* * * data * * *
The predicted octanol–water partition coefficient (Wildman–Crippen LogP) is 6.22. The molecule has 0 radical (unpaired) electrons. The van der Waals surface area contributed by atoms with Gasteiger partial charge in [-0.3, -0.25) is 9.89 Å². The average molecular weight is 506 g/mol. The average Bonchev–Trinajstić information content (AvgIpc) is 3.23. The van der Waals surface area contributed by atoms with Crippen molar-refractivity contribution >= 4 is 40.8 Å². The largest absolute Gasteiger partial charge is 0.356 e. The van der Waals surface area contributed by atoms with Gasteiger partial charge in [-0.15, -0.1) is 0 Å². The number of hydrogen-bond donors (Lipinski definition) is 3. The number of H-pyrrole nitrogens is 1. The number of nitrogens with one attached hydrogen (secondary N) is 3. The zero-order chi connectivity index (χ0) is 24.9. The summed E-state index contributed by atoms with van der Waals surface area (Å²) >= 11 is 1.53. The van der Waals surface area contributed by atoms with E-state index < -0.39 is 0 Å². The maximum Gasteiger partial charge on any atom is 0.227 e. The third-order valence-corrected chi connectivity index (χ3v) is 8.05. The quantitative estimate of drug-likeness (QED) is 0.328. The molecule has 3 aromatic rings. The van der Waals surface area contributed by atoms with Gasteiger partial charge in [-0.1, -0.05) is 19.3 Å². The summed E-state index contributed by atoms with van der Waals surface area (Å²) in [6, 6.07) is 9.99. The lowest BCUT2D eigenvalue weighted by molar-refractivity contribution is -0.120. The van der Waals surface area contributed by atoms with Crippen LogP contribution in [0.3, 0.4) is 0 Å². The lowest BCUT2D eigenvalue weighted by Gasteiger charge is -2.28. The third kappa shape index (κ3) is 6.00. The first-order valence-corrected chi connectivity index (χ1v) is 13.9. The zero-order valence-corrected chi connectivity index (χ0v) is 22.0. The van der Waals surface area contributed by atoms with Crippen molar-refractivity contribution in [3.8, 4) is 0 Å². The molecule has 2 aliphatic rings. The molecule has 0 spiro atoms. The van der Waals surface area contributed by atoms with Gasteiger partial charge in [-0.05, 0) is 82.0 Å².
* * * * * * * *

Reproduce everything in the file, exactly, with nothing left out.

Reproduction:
The predicted octanol–water partition coefficient (Wildman–Crippen LogP) is 6.22. The molecule has 0 radical (unpaired) electrons. The van der Waals surface area contributed by atoms with Gasteiger partial charge in [-0.3, -0.25) is 9.89 Å². The average molecular weight is 506 g/mol. The average Bonchev–Trinajstić information content (AvgIpc) is 3.23. The van der Waals surface area contributed by atoms with Crippen molar-refractivity contribution >= 4 is 40.8 Å². The largest absolute Gasteiger partial charge is 0.356 e. The van der Waals surface area contributed by atoms with Gasteiger partial charge in [-0.15, -0.1) is 0 Å². The number of hydrogen-bond donors (Lipinski definition) is 3. The number of H-pyrrole nitrogens is 1. The number of nitrogens with one attached hydrogen (secondary N) is 3. The zero-order chi connectivity index (χ0) is 24.9. The summed E-state index contributed by atoms with van der Waals surface area (Å²) >= 11 is 1.53. The van der Waals surface area contributed by atoms with E-state index < -0.39 is 0 Å². The maximum Gasteiger partial charge on any atom is 0.227 e. The third-order valence-corrected chi connectivity index (χ3v) is 8.05. The quantitative estimate of drug-likeness (QED) is 0.328. The molecule has 3 aromatic rings. The van der Waals surface area contributed by atoms with Gasteiger partial charge in [-0.1, -0.05) is 19.3 Å². The summed E-state index contributed by atoms with van der Waals surface area (Å²) in [6, 6.07) is 9.99. The lowest BCUT2D eigenvalue weighted by molar-refractivity contribution is -0.120. The van der Waals surface area contributed by atoms with Crippen LogP contribution in [0.3, 0.4) is 0 Å². The lowest BCUT2D eigenvalue weighted by Gasteiger charge is -2.28. The third kappa shape index (κ3) is 6.00. The first-order valence-corrected chi connectivity index (χ1v) is 13.9. The zero-order valence-corrected chi connectivity index (χ0v) is 22.0. The van der Waals surface area contributed by atoms with Crippen molar-refractivity contribution in [3.8, 4) is 0 Å². The molecule has 2 aliphatic rings. The molecule has 0 spiro atoms. The van der Waals surface area contributed by atoms with Gasteiger partial charge in [-0.05, 0) is 82.0 Å².